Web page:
St. Aloysius Gonzaga – June 21
St. Aloysius Gonzaga (1568-1591) is often portrayed as a weak dreamy sort of figure. Worse, he has been presented to young people as a patron and role model who rejected all of the fun, adventure, and rebellion of youth. The real story is far more compelling.
How St. Luigi Gonzaga became St. Aloysius in English is not clear. The Latin for Luigi would be Ludovicus. Alois would be the German equivalent.
The “spin” of 17th and 18th century writers on his life was more a pietist anti-intellectual critique of the secularist Enlightenment. To be impolitic, he comes across as some sort of bloodless, lily toting wimp with upward cast eyes. Although it is not uncommon for saints to be “martyred” posthumously and their lives used to advance a contemporary cause, the Renaissance Luigi Gonzaga, Marquis of Castiglione is more relevant to us as post-modern Christians.
The overall sketch of his life is a simple as it is dramatic. Luigi was the oldest son of Ferrante, the Marquis of Castiglione, and named for the founder of the Gonzaga family Luigi, Lord of Mantua (1328). He was a pious youth, despised the things of this world, joined the Jesuits, and died of the plague after contracting it from nursing its abandoned victims in the streets of Rome when he was barely 23.
The context of his life and his status as an imperial prince give us a fuller understanding of who he was. According to John Coulson, the editor of The Saints: A Concise Biographical Dictionary:
It is impossible to estimate Aloysius’ (Luigi’s) career without some idea of his appalling heredity and environment. The Gonzaga tyrants rank with the Visconti, the Sforza, and the D’Este. They entered history about 1100; the first Gonzaga, lord of Mantua, was Luigi (1328), whose third marriage took place on the same day as his son’s and grandson’s: the three brides entered Mantua together in triumph. Already their cliff-like fortress was looming over the city. These despots displayed an amazing mixture of qualities. The Gonzaga clan survived one assassination after another and became allied to most of the reigning houses; but Luigi Gonzaga (141), grimly surnamed ‘The Turk,’ kept up three printing-presses and had for clients men like Platina, or Mantegna, who painted the scenery–now at Hampton Court–for the plays to which the Gonzaga were devoted. The French Parliament petitioned against the introduction of these plays into France–they were a ‘high school of adultery’–and no one would now dare paint the pictures with which some of the Gonzaga palaces were adorned. Yet these princes could care for agriculture, irrigation, checks on usury; and their insane debaucheries alternated with explosions of a genuine underlying faith. Their subjects, bled white by taxation, thrilled by their exotic pageantries, worshipped them till they broke into bloody but useless revolution.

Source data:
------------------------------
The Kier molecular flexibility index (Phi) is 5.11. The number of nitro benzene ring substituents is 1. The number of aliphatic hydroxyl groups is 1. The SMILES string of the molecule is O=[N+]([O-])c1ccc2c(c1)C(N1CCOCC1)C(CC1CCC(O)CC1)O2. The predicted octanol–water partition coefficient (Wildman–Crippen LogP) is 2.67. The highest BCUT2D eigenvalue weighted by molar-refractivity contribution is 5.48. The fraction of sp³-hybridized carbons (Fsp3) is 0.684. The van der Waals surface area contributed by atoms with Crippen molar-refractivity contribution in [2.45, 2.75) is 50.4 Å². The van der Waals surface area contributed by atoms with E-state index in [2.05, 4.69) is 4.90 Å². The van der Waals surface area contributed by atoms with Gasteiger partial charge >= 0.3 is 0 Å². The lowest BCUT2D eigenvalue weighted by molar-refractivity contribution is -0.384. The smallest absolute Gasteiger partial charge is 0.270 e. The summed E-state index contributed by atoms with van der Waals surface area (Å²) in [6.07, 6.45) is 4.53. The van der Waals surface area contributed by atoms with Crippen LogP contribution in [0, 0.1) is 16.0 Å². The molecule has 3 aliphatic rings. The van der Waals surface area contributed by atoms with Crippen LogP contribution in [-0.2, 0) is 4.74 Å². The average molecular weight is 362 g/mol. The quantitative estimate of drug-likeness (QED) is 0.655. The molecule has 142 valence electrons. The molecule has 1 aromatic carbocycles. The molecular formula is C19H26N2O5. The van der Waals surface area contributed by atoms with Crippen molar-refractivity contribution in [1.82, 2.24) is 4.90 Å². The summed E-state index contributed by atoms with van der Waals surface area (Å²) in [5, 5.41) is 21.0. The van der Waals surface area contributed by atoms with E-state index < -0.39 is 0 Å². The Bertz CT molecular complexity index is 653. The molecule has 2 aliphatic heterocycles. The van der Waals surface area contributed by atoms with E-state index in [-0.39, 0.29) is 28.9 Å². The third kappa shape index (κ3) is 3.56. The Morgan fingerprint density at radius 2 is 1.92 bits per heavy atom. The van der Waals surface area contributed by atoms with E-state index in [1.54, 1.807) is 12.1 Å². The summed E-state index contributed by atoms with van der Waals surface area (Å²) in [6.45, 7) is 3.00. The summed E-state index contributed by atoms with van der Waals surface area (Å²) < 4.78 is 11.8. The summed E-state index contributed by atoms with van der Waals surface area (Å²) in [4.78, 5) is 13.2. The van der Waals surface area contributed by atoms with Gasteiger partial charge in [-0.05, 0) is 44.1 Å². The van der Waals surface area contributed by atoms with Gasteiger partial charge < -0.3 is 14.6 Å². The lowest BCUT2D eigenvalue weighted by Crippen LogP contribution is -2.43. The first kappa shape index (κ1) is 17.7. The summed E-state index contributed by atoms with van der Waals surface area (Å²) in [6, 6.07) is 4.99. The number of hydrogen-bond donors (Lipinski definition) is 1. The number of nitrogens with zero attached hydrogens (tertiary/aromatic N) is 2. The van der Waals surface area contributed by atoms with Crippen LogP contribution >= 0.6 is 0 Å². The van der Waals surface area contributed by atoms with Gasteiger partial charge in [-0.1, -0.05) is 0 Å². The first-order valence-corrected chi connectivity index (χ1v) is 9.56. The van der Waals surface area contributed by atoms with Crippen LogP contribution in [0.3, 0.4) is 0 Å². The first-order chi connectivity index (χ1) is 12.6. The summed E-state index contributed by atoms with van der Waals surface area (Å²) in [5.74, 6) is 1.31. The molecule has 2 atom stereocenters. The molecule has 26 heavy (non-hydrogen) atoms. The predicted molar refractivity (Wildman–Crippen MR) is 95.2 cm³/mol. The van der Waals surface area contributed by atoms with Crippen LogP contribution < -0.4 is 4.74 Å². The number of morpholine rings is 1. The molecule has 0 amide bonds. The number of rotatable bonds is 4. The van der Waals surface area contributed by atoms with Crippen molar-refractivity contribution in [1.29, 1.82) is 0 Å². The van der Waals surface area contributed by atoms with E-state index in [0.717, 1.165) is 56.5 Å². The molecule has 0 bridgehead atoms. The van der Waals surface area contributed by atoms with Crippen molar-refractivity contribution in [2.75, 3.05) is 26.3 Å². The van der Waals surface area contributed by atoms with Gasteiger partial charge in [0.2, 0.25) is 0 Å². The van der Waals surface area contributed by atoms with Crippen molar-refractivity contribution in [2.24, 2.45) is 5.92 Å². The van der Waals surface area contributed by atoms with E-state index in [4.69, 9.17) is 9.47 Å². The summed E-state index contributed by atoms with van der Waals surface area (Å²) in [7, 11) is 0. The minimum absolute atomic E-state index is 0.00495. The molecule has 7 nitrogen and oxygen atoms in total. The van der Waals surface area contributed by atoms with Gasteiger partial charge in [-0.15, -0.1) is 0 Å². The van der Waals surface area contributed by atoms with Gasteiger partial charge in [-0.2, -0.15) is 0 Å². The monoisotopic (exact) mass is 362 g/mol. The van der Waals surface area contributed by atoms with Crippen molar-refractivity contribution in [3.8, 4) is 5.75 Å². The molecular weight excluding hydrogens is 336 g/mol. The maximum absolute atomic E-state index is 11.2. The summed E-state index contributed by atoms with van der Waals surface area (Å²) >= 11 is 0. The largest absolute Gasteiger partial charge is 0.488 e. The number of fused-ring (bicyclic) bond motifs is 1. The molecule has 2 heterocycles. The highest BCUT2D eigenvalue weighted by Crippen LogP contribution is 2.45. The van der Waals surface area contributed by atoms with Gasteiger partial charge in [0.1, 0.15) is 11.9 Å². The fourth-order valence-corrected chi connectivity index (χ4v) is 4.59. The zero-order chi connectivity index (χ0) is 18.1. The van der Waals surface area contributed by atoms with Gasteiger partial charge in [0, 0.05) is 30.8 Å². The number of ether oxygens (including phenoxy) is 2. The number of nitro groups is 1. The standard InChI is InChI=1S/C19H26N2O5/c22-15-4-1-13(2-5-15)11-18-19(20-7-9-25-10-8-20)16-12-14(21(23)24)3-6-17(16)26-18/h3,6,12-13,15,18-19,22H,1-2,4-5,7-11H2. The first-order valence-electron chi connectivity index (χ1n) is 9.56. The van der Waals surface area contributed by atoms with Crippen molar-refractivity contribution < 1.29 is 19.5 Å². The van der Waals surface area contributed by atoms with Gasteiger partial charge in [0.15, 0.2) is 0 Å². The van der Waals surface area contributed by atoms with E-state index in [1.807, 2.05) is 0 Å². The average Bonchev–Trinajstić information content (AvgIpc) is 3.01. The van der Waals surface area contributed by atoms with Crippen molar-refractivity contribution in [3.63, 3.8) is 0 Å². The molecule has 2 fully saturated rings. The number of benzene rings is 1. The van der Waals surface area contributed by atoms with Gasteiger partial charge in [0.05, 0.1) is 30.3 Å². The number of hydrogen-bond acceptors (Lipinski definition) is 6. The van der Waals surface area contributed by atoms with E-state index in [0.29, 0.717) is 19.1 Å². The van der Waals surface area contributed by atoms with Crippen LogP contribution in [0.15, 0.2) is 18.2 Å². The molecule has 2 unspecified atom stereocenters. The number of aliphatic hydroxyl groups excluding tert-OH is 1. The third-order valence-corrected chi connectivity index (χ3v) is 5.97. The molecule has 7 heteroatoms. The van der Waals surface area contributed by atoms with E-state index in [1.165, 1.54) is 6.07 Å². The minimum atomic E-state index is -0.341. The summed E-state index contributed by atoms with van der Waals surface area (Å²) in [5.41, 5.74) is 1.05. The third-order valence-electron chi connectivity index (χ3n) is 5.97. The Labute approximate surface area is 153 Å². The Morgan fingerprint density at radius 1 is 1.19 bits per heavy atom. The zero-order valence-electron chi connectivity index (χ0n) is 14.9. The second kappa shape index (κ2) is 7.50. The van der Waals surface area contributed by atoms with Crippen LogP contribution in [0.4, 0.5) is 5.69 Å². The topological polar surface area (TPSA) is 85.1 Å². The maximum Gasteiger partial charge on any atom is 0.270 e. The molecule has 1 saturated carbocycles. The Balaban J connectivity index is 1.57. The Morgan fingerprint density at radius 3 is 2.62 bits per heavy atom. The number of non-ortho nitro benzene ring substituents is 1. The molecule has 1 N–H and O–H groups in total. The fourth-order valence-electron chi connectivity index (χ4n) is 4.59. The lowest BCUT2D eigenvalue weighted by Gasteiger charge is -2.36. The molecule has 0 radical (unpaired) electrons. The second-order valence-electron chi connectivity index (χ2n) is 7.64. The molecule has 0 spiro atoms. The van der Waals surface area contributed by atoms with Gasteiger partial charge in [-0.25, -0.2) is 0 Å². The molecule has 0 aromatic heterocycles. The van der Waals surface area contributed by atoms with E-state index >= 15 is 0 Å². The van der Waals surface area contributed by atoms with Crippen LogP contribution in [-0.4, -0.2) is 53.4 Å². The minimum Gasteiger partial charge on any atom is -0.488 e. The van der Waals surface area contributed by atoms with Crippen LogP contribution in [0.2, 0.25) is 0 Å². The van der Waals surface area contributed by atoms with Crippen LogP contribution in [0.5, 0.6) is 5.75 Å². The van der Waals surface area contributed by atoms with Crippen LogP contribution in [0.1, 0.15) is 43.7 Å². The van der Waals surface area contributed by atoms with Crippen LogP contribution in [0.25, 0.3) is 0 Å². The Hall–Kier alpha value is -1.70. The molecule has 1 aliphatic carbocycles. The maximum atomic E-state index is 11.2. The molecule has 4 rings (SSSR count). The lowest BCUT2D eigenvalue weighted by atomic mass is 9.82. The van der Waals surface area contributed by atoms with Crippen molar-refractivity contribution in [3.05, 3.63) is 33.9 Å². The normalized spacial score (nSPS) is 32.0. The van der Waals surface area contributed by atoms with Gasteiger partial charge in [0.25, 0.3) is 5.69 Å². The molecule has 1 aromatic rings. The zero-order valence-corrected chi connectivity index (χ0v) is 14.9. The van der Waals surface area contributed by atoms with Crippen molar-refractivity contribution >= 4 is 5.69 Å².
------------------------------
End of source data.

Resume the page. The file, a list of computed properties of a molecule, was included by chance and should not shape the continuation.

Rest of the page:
The life of a Renaissance prince was far from any story book. St. Aloysius’ primary schooling was at the Medici Court in Florence. While he received the best academic training of the day, there was a bigger focus on swordsmanship, riding, and intrigue. He also spent significant time at the Spanish Court of King Philip II. His mother was a Valois and a relative of the Queen and his father had turned down a position of Master of the Horse in the English Court of Henry VIII in favor of Spain. At the time, the Spanish Empire was at its height of power and global dominance. Philip II also became king of Portugal as Philip I and ruled the Portuguese Empire as well.
As the oldest son, Luigi was trained to fulfill the duties of a prince and to prepare to succeed his father in the wealth, power, and literal back stabbing of the Gonzagas. As a child, though, he was appalled at what he saw and experienced, including the murder of close relatives. Fortunately, he came under the influence of St. Robert Bellarmine, who gave him his First Communion as a teenager. His rebellion was to reject it all and to enter the Church. His mother was not opposed to the idea, since it was not uncommon for powerful families to place prominent younger sons in key church positions that controlled considerable wealth and property. Luigi’s desire to join the Society of Jesus (Jesuits) was another matter. It would mean that he would forgo any type of service that could make him a powerful or wealthy cleric. Ironically, it was a wealthy and powerful churchman – Luigi’s cousin Cardinal Scipione Gonzaga – who prevailed on Ferrante to permit his son to join the Jesuits.
However, even as a Jesuit scholastic (student for the priesthood), he was still a celebrity who received celebrity treatment by those outside the order. Luigi probably over-compensated for this and his spiritual director and personal mentor, St. Robert Bellarmine, told him to ease up on prayer and penance and live a more moderate life. If we look between the lines, fitting a Renaissance prince into a religious house was not the easiest task for Luigi or his fellow religious. In fact, St. Ignatius’ famous letter on obedience was motivated in part to try to redirect the religious enthusiasm of these men to the ultimate in penance – to do what you are told whether you like it or not.
One can only imagine what it was to see a Gonzaga nursing victims of the plague on the streets of Rome.
There is a wonderful statue of St. Luigi outside St. Aloysius parish on the grounds of Gonzaga University in Spokane, Washington which shows a vital, caring, young man tending to a plague victim.
For some time when Gonzaga University was at the height of its fame as a basketball champion, there was a slogan which the University ran on national TV – Gonzaga: a Way of Life. The possibility of taking a brand like “Gonzaga” and making it stand for an impassioned life of faith inspired service is due to a young man caught up in grace. Isn’t that what we want for all young men and women?